"We cannot remember an instance when such harsh language was directed at a friend and ally of the United States," said Abraham Foxman, director of the Anti-Defamation League (ADL), in a statement. 
The ADL called Clinton's remarks a "gross overreaction" to a "policy difference among friends." 
"One can only wonder how far the U.S. is prepared to go in distancing itself from Israel in order to placate the Palestinians in the hope they see it is in their interest to return to the negotiating table," Foxman said. 
And unbelievably Biden is apologetic about having been insulted:
“Now, some legitimately may have been surprised that such a strong supporter of Israel ... how I can speak out so strongly given the ties that I share, as well as my country shares, with Israel,” Biden continued. “But quite frankly, folks, sometimes only a friend can deliver the hardest truth.” 
A very important point:
The statement issued by Netanyahu's bureau said that in light of the ongoing dispute between Israel and the United States over construction in East Jerusalem, the plans for new housing in the Ramat Shlomo neighborhood should not have been approved this particular week. It also said the premier had ordered Yishai to draft procedures that would prevent a recurrence. In other words, Yishai is welcome to submit more plans for Jewish construction in East Jerusalem next week, when U.S. Vice President Joe Biden will no longer be here.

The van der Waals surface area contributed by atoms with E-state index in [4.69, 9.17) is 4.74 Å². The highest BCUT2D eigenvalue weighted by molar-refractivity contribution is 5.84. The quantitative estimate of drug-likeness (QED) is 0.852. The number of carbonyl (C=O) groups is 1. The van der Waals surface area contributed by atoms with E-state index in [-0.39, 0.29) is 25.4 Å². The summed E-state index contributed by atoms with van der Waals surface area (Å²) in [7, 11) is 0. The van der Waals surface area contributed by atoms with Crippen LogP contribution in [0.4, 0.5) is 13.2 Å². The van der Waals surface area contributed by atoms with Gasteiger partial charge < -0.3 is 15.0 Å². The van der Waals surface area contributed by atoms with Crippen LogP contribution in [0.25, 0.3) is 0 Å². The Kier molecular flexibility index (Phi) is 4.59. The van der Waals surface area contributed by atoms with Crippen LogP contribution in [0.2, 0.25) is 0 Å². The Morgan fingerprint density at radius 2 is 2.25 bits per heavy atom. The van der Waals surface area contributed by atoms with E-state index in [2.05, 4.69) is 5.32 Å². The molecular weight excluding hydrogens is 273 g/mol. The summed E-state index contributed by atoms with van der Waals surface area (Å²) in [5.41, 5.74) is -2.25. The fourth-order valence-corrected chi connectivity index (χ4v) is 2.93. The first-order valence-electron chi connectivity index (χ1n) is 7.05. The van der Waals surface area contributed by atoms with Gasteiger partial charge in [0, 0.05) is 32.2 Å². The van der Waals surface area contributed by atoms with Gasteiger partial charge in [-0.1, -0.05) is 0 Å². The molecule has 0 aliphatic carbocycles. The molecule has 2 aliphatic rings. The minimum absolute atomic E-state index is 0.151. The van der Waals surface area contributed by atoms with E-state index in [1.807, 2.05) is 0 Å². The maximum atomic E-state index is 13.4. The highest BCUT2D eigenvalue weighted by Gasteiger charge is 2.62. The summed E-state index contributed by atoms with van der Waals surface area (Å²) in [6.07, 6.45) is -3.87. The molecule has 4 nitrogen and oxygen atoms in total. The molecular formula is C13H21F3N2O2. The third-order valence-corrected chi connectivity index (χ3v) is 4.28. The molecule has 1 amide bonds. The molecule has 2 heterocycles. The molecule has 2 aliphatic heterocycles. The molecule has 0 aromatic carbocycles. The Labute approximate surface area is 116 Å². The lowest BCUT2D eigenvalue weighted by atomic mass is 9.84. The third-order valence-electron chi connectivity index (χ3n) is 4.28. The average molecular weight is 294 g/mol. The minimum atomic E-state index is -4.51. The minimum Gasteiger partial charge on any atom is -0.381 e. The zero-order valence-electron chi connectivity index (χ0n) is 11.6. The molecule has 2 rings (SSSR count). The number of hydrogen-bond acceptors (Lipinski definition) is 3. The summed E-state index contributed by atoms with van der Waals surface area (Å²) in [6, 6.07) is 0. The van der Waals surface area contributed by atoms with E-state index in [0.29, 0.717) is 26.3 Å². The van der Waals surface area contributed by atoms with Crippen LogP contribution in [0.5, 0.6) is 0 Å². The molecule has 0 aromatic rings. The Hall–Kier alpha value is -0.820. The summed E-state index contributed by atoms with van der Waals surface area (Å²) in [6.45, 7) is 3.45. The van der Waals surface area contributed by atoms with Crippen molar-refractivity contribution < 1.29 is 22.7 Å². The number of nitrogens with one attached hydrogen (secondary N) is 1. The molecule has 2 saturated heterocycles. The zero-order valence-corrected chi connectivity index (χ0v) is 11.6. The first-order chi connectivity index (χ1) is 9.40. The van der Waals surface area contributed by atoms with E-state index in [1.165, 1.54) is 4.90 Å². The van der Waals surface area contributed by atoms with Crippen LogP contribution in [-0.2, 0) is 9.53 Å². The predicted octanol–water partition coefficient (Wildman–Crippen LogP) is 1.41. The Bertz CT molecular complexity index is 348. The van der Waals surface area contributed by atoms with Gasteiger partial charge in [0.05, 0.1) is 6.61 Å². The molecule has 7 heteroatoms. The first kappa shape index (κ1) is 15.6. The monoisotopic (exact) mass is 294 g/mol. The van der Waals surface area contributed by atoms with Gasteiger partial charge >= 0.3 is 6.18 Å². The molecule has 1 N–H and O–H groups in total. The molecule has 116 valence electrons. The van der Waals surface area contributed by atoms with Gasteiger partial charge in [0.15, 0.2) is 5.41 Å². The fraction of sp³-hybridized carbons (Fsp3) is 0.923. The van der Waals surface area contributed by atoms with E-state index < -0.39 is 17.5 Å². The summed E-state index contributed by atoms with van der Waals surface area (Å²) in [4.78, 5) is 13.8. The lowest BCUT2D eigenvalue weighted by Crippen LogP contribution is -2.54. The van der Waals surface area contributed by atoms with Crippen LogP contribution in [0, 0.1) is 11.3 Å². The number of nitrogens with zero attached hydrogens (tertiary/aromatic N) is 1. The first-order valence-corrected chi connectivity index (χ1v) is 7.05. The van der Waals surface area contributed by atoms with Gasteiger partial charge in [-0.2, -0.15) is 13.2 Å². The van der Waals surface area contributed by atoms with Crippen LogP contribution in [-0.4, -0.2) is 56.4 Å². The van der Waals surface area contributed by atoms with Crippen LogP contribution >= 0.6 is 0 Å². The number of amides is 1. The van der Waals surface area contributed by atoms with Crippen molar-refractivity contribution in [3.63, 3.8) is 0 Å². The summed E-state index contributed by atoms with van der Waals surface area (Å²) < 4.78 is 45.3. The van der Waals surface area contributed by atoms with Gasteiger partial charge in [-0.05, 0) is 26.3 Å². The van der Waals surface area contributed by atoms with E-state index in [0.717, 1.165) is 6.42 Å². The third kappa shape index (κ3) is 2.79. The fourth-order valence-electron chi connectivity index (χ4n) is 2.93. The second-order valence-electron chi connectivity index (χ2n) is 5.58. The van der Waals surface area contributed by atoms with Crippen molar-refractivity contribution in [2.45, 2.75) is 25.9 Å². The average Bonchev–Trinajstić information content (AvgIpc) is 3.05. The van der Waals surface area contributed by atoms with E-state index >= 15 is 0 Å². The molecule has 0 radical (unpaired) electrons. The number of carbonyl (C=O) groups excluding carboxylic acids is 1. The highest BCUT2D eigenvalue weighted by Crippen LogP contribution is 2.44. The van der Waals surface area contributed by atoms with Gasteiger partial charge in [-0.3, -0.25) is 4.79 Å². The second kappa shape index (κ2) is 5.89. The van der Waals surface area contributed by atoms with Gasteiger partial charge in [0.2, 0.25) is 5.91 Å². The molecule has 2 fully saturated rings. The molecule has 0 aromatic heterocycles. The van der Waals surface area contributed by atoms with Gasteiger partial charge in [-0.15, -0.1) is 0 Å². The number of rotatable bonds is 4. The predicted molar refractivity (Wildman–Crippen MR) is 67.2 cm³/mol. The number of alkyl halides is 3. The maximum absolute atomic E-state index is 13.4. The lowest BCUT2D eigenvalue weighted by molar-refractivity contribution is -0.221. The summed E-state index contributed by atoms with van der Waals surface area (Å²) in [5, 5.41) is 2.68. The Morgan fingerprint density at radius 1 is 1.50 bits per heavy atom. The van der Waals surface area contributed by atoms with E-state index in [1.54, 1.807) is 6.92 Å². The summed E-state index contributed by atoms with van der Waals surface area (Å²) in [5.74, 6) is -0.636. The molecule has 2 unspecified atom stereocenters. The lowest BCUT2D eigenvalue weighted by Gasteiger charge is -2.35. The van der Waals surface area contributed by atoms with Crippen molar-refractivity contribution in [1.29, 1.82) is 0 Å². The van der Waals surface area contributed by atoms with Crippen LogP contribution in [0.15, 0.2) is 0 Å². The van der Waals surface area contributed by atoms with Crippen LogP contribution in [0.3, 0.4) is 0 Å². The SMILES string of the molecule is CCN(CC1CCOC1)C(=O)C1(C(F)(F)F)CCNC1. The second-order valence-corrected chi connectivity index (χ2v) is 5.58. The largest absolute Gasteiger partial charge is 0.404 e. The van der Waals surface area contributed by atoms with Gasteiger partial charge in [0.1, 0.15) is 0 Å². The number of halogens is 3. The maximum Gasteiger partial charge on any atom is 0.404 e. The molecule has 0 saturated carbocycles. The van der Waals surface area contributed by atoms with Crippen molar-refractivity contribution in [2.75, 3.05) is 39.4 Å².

Based on Biden's reaction, it seems that he (and, presumably, his boss) has decided that it is better to leave with a few sour grapes than to quarrel with the vineyard guard. In his speech at Tel Aviv University, he said he appreciated Netanyahu's pledge that there would be no recurrence. But what exactly does that mean? That next time he comes, the Planning and Building Committee will be asked to defer discussion of similar plans until the honored guest has left? 
With the media storm dying down, Netanyahu can breathe a sigh of relief. 
In a sense, the uproar actually helped him: To wipe the spit off his face, Biden had to say it was only rain. Therefore, he lauded Netanyahu's assertion that actual construction in Ramat Shlomo would begin only in another several years. 
Thus Israel essentially received an American green light for approving even more building plans in East Jerusalem
Gregg Carlstrom of The Majlis on Aaron David Miller's reaction to the Biden-settlements fiasco:
Suffice it to say that his argument -- Obama shouldn't pick a fight with Israel over East Jerusalem settlements, and instead should focus on restarting proximity talks -- is the triumph of process over peace. Miller literally encourages both sides to "continue the dance," to perpetuate the untenable status quo.
Looks to me that, as far as the US is concerned, the real problem is the inability to face the lobby at home or the willingness for the executive to take what steps it can (bypassing Congress) to actually punish Israel for its behavior. There has to be consequences. I'm not sure what's possible that wouldn't be blocked by Congress, but the White House and State Dept. do have a range of options at hand, such as delaying loans, putting red tape on other forms of funding, canceling Israel defense sub-contracting, opening investigations into the lobby and Israeli companies operating in the US. 
Meeting with Mitchell doesn't constitute much more than Middle Eastern hospitality; both sides are recipients of massive amounts of U.S. aid, and neither is likely to turn him down if he wants to pay a visit. But holding separate conversations with Mitchell is hardly a "peace process" - it may be little more than political theater.